One of the themes that contiunally emerges among Lamplight Drivel postings is that of looking back. I'm not a person who lets the past eat up my thoughts or time to the point of current inaction, but I feel that a good hard look at your past is exteremely valuable to your well being, your understanding of self. So many dismiss the act of looking back, as it is a sure way to stunt growth, to relive old failures. That can certainly be true, but a clear-eyed, healthy examination of what lead you to where you sit is crucial, invaluable. If we're only focused on the future, we'll never really have any perspective on ourselves and how we've developed.
So as before, I found myself wandering through an old haunt. Only now it was a furniture store that had once been an institutional pharmacy. It was almost a decade after I had quit. The building's interiors still strangely looked and smelled the same, even though all of the old counters in the back and the entire retail section out front had been ripped out to make way for wicker chairs and such. I was the only one there that afternoon; the woman at the register was engaged in something and to my relief, not practicing any hard sell tactics on me. This left me free to just gaze around, lost in memories.
As you read, my time in this segment of pharmacy was far from grand. While therewere some good moments, most of my 5 off and on years there usually found me with a pissed off demeanor. When I think back on much of my pharmacy career, I remember anger, frustration. Yes, it is what you make of it, but sometimes the environment is so antagonistic, so beyond your control, so seemingly hellbent on entropy....I learned most of my basic Rx knowledge within those walls, so I owed the building that much.
Every corner of that place had a memory, most of which I laughed off that day. I remembered those surprise visits from the Board of Pharmacy. We would only have a few minutes' heads-up courtesy of a warning buzzer sounded by the pharmacist out front. As our tech to pharmacist ratio was a bit out of bounds by law, most of the staff had to run out the back door until the inspectors finally left. Lucky ones. They would go hang out at the resturant next door and/or smoke in the alley. Guess who usually got stuck inside with these less than pleasant snoops? Sometimes, there were citations. Every time an outdated med was found, I wondered if the inspectors didn't plant them? We tried to be thorough, keeping the inventory current.
I also thought of *George, the very highly stressed pharmacist who one day got so angry his body went into a full spasm and a shoe flew off his foot and hit the wall. Lots of George memories. He was an old school chauvanist who indeed had a few harrassment charges leveled at him. He was fond of tired inneuendoes like "Lie down, I wanna talk to you!" and "Let me get something straight between us." I guess that was no worse than one of the techs who loved reciting a filthy poem that included, "This is the legend of Piss Pot Pete, Forty Pounds of Swinging Meat."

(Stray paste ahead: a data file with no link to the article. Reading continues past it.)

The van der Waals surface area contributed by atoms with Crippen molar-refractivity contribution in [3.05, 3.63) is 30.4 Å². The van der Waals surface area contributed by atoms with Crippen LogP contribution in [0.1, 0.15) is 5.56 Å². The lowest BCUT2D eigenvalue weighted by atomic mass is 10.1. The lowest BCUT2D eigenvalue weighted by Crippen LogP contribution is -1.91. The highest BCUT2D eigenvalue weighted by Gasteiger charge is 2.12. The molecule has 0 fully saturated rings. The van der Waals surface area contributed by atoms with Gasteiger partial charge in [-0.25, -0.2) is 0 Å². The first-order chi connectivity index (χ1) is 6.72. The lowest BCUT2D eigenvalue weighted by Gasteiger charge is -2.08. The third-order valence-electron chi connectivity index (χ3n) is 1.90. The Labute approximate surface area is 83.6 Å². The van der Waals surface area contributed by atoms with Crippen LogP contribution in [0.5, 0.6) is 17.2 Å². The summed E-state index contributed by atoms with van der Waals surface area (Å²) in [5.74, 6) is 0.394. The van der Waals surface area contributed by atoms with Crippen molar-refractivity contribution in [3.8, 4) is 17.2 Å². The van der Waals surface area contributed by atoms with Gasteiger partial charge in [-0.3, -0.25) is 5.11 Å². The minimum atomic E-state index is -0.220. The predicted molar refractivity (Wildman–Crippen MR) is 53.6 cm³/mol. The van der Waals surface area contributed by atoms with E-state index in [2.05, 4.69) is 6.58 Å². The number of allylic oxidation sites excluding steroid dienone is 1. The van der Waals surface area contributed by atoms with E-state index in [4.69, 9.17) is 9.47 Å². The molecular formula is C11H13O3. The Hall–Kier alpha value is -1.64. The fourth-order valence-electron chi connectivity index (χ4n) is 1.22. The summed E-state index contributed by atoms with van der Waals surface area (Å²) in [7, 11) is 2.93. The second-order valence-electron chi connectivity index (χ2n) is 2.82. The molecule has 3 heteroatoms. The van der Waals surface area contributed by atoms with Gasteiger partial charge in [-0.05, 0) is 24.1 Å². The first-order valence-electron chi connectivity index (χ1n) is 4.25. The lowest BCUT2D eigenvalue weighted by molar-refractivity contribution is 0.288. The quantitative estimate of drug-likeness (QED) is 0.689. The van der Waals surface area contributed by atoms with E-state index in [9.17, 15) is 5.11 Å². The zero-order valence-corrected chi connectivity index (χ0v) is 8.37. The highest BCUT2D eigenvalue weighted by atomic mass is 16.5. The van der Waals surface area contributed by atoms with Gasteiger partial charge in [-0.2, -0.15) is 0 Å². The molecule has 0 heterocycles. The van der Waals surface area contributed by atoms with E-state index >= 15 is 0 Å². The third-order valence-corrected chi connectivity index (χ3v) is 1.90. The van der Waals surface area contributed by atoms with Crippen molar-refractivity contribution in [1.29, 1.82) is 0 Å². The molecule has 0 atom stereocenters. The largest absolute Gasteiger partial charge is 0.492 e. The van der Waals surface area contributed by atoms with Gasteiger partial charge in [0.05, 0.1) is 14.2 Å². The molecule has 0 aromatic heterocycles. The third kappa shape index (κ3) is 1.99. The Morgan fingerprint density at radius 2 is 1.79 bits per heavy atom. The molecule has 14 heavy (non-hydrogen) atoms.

George passed away my final year during a pharmacy dinner sponsored by one of the drug companies. Right at the table.
I thought also of *Walter, a very hefty old Jewish man who had ferocious flatulence problems. It was positively eye-watering on some days. One of the more outspoken techs loudly slammed a can of potpourri spray on the counter in front of him once. He pretended he had no idea of why she did that. I went to that tech's wedding, by the way, one that had a 2 hour sermon before the vows and some of the best collard greens ever.
There were so many co-workers. I tried to recall many of them. Some weren't there long enough to register. Their faces raced through my mind. As you read, I dated a few. I also tried unsuccessfully to hook up with one woman, about 10 years my senior, who worked in medical records. We had great chemistry, but she was not interested in crossing the line. It was an excellent lesson in humility for me. But to add insult to injury, she explained how she had had a lengthy affair with one of the other techs, a guy 5 or so years younger than me. I sat and wondered "What's he got....?" I later learned that several of the girls I worked with had a thing for him. One of them married him!
I wandered the furniture store for maybe 1/2 hour. It was long enough. My thoughts would follow me in the car and homeward bound. The pharmacy had moved to an industrial park further north a few years after I had exited in 1997. I'm not sure if it still exists at the time of this writing. I don't look back on those years with any fondness. More, curiosity. Embarrassment, too. As crappy as it may have been, it was a necessary phase. I may be tempted to feel those years were wasted while I stew in regret, but then those who would damn the ideas of recalling the past would be right. And you know what? They're not.
TO BE CONTINUED...
*Not the real name